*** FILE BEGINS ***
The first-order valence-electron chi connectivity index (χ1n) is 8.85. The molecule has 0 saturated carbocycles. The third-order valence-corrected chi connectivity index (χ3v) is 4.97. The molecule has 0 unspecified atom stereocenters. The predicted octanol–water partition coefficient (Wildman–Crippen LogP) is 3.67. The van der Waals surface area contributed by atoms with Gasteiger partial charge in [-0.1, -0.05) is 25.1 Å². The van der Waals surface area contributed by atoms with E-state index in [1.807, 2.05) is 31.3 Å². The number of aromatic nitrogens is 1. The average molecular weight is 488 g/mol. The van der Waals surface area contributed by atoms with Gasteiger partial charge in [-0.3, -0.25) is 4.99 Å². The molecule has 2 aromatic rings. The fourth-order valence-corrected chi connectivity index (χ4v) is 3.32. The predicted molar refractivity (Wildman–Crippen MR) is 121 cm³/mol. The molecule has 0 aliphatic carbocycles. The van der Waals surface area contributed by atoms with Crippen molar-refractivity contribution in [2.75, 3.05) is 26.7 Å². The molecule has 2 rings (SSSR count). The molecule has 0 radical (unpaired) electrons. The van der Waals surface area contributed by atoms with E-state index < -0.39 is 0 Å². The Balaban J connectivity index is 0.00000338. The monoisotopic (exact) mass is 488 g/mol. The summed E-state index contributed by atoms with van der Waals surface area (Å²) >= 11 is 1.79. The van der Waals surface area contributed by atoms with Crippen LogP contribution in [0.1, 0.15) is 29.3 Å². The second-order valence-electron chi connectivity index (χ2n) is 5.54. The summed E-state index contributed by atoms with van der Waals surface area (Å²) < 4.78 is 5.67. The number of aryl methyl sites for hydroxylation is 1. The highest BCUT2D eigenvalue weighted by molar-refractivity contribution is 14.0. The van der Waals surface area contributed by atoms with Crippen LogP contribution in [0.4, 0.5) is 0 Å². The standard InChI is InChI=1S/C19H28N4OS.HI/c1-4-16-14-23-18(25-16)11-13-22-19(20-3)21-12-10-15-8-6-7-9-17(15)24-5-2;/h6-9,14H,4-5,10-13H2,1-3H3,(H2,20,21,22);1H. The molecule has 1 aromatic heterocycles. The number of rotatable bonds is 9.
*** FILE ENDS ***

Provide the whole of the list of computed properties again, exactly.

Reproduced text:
The first-order valence-electron chi connectivity index (χ1n) is 8.85. The molecule has 0 saturated carbocycles. The third-order valence-corrected chi connectivity index (χ3v) is 4.97. The molecule has 0 unspecified atom stereocenters. The predicted octanol–water partition coefficient (Wildman–Crippen LogP) is 3.67. The van der Waals surface area contributed by atoms with Gasteiger partial charge in [-0.1, -0.05) is 25.1 Å². The van der Waals surface area contributed by atoms with E-state index in [1.807, 2.05) is 31.3 Å². The number of aromatic nitrogens is 1. The average molecular weight is 488 g/mol. The van der Waals surface area contributed by atoms with Gasteiger partial charge in [-0.3, -0.25) is 4.99 Å². The molecule has 2 aromatic rings. The fourth-order valence-corrected chi connectivity index (χ4v) is 3.32. The predicted molar refractivity (Wildman–Crippen MR) is 121 cm³/mol. The molecule has 0 aliphatic carbocycles. The van der Waals surface area contributed by atoms with Crippen molar-refractivity contribution in [2.75, 3.05) is 26.7 Å². The molecule has 2 rings (SSSR count). The molecule has 0 radical (unpaired) electrons. The van der Waals surface area contributed by atoms with E-state index < -0.39 is 0 Å². The Balaban J connectivity index is 0.00000338. The monoisotopic (exact) mass is 488 g/mol. The summed E-state index contributed by atoms with van der Waals surface area (Å²) >= 11 is 1.79. The van der Waals surface area contributed by atoms with Crippen LogP contribution in [0.1, 0.15) is 29.3 Å². The second-order valence-electron chi connectivity index (χ2n) is 5.54. The summed E-state index contributed by atoms with van der Waals surface area (Å²) < 4.78 is 5.67. The number of aryl methyl sites for hydroxylation is 1. The highest BCUT2D eigenvalue weighted by molar-refractivity contribution is 14.0. The van der Waals surface area contributed by atoms with Crippen LogP contribution in [0.4, 0.5) is 0 Å². The standard InChI is InChI=1S/C19H28N4OS.HI/c1-4-16-14-23-18(25-16)11-13-22-19(20-3)21-12-10-15-8-6-7-9-17(15)24-5-2;/h6-9,14H,4-5,10-13H2,1-3H3,(H2,20,21,22);1H. The molecule has 1 aromatic heterocycles. The number of rotatable bonds is 9.